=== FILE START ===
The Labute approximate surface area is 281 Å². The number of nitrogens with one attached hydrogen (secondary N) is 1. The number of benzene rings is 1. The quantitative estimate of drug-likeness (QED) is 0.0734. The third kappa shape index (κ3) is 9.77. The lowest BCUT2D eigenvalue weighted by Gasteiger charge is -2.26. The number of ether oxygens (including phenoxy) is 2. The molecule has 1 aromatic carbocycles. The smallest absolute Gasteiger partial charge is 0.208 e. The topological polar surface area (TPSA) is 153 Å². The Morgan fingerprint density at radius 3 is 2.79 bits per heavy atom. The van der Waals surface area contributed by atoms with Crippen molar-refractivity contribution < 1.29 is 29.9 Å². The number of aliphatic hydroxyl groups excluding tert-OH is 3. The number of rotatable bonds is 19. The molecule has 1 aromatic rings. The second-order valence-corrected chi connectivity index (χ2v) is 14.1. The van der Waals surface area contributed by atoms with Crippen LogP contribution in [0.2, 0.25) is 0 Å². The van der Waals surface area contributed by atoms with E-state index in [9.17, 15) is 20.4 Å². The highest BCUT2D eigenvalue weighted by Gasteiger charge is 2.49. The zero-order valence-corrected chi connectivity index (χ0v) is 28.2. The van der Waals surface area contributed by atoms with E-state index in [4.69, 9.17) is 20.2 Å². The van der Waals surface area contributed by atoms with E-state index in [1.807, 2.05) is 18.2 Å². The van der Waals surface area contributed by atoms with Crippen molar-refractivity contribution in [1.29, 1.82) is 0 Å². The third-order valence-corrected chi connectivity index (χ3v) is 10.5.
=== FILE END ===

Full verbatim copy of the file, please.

The Labute approximate surface area is 281 Å². The number of nitrogens with one attached hydrogen (secondary N) is 1. The number of benzene rings is 1. The quantitative estimate of drug-likeness (QED) is 0.0734. The third kappa shape index (κ3) is 9.77. The lowest BCUT2D eigenvalue weighted by Gasteiger charge is -2.26. The number of ether oxygens (including phenoxy) is 2. The molecule has 1 aromatic carbocycles. The smallest absolute Gasteiger partial charge is 0.208 e. The topological polar surface area (TPSA) is 153 Å². The Morgan fingerprint density at radius 3 is 2.79 bits per heavy atom. The van der Waals surface area contributed by atoms with Crippen molar-refractivity contribution < 1.29 is 29.9 Å². The number of aliphatic hydroxyl groups excluding tert-OH is 3. The number of rotatable bonds is 19. The molecule has 1 aromatic rings. The second-order valence-corrected chi connectivity index (χ2v) is 14.1. The van der Waals surface area contributed by atoms with Crippen LogP contribution in [0.2, 0.25) is 0 Å². The van der Waals surface area contributed by atoms with E-state index in [9.17, 15) is 20.4 Å². The highest BCUT2D eigenvalue weighted by Gasteiger charge is 2.49. The zero-order valence-corrected chi connectivity index (χ0v) is 28.2. The van der Waals surface area contributed by atoms with E-state index in [4.69, 9.17) is 20.2 Å². The van der Waals surface area contributed by atoms with E-state index in [1.807, 2.05) is 18.2 Å². The van der Waals surface area contributed by atoms with Crippen molar-refractivity contribution in [1.29, 1.82) is 0 Å². The third-order valence-corrected chi connectivity index (χ3v) is 10.5.